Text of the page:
Jacob Stroup, the subject proper of this sketch, received as good an education as the schools of his neighborhood afforded, and this he has supplemented with self-culture and a wide range of historical reading. He has a model farm of 320 acres, with modern residence and substantial outbuilding, and here makes a specialty of thoroughbred sheep. Mr. Stroup enlisted, February 14, 1864, in company C, Fifty-eighth Indiana volunteer infantry, and was assigned to the army of the Cumberland. He was in the campaigns of Tennessee, Georgia, South Carolina, North Carolina and Virginia; was in the battle of Kingston, N. C., in the famous march to the sea, and on detached service in repairing railways in North and South Carolina, skirmishing every day; he was also in the battles of Bentonville, Smithville and Raleigh. At one time, when sent out with 125 men to forage, the little party was surrounded by a superior force and nearly captured, and here a bullet passed through a small tree behind which he was standing and filled his eyes with bits of bark. He received an honorable discharge July 25, 1865, and now draws a pension of eight dollars monthly. He is senior vice-command of Joe Hooker post, NO. 97, G. A. R., and is universally esteemed. Mr. Stroup married Miss Elizabeth BURGET, daughter of William and Lydia (KEEFER) BURGET, and the union was made happy by the birth of one child, Margaret. Mrs. Stroup died July, 1863, a member of the Methodist church; seven years later Mr. Stroup married Margaret DEFORD, of French descent, and daughter of Edgar and Julia (RANSIPHER) DEFORD, and to this union have been born the following children: Oliver, Alta, Ora, Bertha, Orpha B., James C., John, Zonie and Chloe. Mr. Stroup is a republican, and he and family are highly respected in the neighborhood and throughout the township."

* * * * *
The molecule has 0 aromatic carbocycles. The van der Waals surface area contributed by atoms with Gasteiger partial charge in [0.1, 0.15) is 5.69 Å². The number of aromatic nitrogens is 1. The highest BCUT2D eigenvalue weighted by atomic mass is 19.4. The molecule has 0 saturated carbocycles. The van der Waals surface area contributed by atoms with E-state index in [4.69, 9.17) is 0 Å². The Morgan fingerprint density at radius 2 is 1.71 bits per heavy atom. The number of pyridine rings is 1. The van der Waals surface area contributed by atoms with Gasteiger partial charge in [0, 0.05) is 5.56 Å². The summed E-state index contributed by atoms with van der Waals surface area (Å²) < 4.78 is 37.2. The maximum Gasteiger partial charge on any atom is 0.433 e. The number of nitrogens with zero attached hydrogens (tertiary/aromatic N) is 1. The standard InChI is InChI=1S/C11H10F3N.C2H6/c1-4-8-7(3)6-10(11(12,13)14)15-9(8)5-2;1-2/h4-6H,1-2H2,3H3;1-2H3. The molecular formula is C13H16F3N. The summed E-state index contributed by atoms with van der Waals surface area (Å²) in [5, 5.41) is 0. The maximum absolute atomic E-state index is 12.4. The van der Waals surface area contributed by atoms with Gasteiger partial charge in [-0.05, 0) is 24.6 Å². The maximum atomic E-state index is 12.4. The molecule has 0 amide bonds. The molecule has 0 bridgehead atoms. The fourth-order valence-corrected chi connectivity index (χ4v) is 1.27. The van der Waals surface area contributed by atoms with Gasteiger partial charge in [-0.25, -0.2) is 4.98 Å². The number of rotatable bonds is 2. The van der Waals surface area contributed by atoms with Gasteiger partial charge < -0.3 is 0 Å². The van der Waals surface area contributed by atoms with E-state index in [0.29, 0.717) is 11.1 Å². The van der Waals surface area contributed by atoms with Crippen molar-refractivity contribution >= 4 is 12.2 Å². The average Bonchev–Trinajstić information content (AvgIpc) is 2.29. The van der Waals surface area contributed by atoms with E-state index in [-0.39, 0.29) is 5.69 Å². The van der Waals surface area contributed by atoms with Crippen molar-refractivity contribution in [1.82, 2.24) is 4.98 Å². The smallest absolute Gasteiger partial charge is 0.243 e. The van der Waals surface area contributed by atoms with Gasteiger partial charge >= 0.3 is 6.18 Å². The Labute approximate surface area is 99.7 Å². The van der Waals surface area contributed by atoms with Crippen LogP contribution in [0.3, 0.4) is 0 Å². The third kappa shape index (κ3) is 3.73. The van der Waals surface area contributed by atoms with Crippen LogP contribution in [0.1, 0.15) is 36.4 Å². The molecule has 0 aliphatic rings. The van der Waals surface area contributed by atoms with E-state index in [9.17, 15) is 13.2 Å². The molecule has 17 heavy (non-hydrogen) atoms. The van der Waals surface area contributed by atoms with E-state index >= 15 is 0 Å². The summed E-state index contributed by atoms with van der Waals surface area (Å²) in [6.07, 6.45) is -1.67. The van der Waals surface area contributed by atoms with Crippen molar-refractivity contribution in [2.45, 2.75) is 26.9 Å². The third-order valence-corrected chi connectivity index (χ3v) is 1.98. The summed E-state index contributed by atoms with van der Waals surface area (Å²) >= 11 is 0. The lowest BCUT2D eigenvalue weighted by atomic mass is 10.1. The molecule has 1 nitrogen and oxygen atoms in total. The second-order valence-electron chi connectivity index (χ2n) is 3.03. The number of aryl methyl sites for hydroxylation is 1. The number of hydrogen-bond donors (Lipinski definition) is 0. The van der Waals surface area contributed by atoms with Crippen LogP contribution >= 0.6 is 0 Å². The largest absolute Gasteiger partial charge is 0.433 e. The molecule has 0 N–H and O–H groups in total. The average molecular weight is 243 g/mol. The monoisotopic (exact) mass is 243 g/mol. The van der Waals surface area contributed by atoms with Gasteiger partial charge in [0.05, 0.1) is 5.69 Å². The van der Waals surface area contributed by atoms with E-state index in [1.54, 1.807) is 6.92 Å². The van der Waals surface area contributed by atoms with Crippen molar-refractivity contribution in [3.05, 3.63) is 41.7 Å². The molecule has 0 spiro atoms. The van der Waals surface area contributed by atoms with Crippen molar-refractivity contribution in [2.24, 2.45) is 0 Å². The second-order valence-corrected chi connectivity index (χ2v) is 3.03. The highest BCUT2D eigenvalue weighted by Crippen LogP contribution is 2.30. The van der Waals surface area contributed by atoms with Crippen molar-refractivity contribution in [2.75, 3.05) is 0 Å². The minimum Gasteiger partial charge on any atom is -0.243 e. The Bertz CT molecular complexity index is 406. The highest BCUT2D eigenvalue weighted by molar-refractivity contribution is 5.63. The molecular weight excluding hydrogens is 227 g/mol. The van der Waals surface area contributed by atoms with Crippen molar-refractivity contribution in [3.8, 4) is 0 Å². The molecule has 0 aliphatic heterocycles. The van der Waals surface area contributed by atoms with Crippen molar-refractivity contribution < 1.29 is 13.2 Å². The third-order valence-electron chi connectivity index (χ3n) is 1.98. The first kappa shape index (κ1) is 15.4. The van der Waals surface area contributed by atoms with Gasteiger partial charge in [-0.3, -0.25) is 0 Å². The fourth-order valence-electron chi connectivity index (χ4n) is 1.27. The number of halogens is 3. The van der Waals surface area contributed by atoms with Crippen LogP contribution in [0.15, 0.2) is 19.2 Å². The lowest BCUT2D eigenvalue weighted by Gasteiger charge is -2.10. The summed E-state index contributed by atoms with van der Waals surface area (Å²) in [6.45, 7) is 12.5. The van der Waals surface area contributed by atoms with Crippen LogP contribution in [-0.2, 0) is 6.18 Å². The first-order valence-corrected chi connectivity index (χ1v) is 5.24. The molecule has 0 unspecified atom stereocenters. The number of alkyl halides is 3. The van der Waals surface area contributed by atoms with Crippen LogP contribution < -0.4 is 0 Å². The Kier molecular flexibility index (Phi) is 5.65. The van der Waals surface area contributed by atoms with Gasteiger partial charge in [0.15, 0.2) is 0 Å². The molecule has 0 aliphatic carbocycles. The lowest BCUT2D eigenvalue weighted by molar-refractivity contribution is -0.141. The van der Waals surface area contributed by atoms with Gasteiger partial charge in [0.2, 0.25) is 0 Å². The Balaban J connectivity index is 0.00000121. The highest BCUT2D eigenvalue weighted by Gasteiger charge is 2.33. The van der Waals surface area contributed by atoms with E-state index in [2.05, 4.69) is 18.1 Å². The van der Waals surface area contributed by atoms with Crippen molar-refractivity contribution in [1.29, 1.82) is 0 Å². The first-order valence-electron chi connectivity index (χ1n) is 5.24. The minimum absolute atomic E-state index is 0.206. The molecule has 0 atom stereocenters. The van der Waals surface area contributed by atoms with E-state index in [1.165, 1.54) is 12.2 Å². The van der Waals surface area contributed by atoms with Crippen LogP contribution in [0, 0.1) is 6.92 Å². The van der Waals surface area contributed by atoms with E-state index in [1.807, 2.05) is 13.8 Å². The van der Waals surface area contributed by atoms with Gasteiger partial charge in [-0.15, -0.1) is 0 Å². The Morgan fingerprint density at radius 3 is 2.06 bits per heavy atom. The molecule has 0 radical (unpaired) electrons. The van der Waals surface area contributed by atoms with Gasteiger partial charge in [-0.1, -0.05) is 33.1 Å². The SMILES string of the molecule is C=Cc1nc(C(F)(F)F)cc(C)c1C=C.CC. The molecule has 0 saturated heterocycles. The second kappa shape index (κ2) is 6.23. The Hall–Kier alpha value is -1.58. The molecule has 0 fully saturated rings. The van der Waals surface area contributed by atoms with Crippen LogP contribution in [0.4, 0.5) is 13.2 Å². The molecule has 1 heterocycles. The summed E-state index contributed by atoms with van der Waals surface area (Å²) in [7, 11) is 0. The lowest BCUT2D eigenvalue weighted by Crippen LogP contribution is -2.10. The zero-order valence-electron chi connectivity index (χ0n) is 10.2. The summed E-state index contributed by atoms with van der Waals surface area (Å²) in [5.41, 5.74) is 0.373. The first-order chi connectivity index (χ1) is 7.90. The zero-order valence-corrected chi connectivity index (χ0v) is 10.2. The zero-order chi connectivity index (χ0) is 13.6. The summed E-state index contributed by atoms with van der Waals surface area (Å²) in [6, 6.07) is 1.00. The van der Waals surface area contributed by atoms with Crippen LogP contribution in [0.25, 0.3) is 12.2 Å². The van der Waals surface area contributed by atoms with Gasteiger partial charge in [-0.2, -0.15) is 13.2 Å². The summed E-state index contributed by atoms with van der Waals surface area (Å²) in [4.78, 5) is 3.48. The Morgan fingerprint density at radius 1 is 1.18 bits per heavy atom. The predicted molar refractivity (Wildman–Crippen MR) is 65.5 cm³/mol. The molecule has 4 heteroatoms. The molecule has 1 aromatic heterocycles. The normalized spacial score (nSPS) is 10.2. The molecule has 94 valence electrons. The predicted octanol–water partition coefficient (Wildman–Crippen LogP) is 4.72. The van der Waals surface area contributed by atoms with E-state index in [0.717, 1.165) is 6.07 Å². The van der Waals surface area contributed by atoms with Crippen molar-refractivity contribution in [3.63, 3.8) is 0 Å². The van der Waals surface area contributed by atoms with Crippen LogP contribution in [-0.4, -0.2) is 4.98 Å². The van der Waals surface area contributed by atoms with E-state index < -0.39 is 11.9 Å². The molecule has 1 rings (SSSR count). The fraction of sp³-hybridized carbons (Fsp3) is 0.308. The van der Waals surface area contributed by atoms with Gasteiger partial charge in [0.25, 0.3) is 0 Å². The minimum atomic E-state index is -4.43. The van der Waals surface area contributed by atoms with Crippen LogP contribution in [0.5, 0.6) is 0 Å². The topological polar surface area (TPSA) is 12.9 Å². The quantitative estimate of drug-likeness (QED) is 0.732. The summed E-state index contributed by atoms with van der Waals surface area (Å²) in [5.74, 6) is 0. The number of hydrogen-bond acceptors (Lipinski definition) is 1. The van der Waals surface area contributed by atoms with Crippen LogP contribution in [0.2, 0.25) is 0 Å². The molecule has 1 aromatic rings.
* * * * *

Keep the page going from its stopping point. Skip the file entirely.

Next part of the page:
(b)History of Clinton County, Indiana. With Historical Sketches of Representative Citizens and Genealogical Records of Many of the Old Families by Hon. Joseph Claybaugh. Published 1913 by A. W. Bowen & Company – Indianapolis, Indiana.Pages 929-930.
One of the owners of extensive farming interests in Clinton county is the gentleman whose name initiates this sketch. His valuable property has been acquired through persistent effort and directness of purpose and the prosperity which is the inevitable result of such methods is today his. In his daily life he manifests a kind regard for his fellows and a tendency to aid in any undertaking which will benefit the community of which he is an honored members. Mr. Stroup is a pioneer of the best type, and as such his life record will go down on these pages in order that future generations may be familiar with the records of their forefathers.
Jacob Stroup was born January 9, 1839, in Madison county, Ohio, and was the son of Jacob and Naoma (DEBINGTON) STROUP. The worthy father lived a very useful life. He was a Republican in politics and had the honor of holding a friendship with Abraham Lincoln.